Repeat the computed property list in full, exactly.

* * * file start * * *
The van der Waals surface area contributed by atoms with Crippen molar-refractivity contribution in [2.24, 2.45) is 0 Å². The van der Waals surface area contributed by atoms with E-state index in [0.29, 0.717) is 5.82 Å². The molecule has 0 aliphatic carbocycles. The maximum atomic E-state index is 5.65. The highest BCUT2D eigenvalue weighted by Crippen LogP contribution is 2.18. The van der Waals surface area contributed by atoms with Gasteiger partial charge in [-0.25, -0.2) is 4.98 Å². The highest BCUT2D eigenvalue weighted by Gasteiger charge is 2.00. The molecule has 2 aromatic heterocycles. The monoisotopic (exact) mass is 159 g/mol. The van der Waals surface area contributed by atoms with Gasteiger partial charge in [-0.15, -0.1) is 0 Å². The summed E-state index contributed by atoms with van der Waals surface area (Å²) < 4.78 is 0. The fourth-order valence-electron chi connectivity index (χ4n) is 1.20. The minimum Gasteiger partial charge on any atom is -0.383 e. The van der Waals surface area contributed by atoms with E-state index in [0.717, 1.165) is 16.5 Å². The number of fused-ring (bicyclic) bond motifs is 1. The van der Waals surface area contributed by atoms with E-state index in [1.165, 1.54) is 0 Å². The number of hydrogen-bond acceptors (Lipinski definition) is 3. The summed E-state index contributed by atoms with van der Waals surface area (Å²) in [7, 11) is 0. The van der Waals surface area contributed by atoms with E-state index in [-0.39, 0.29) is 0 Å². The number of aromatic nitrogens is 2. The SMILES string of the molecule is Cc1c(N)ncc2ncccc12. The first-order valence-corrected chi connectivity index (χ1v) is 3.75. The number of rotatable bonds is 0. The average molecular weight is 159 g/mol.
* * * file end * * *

The van der Waals surface area contributed by atoms with Crippen molar-refractivity contribution in [2.24, 2.45) is 0 Å². The van der Waals surface area contributed by atoms with E-state index in [0.29, 0.717) is 5.82 Å². The molecule has 0 aliphatic carbocycles. The maximum atomic E-state index is 5.65. The highest BCUT2D eigenvalue weighted by Crippen LogP contribution is 2.18. The van der Waals surface area contributed by atoms with Gasteiger partial charge in [-0.25, -0.2) is 4.98 Å². The highest BCUT2D eigenvalue weighted by Gasteiger charge is 2.00. The molecule has 2 aromatic heterocycles. The monoisotopic (exact) mass is 159 g/mol. The van der Waals surface area contributed by atoms with Gasteiger partial charge in [-0.15, -0.1) is 0 Å². The summed E-state index contributed by atoms with van der Waals surface area (Å²) < 4.78 is 0. The fourth-order valence-electron chi connectivity index (χ4n) is 1.20. The minimum Gasteiger partial charge on any atom is -0.383 e. The van der Waals surface area contributed by atoms with E-state index in [0.717, 1.165) is 16.5 Å². The number of fused-ring (bicyclic) bond motifs is 1. The van der Waals surface area contributed by atoms with E-state index in [1.165, 1.54) is 0 Å². The number of hydrogen-bond acceptors (Lipinski definition) is 3. The summed E-state index contributed by atoms with van der Waals surface area (Å²) in [7, 11) is 0. The van der Waals surface area contributed by atoms with E-state index in [-0.39, 0.29) is 0 Å². The number of aromatic nitrogens is 2. The SMILES string of the molecule is Cc1c(N)ncc2ncccc12. The first-order valence-corrected chi connectivity index (χ1v) is 3.75. The number of rotatable bonds is 0. The average molecular weight is 159 g/mol.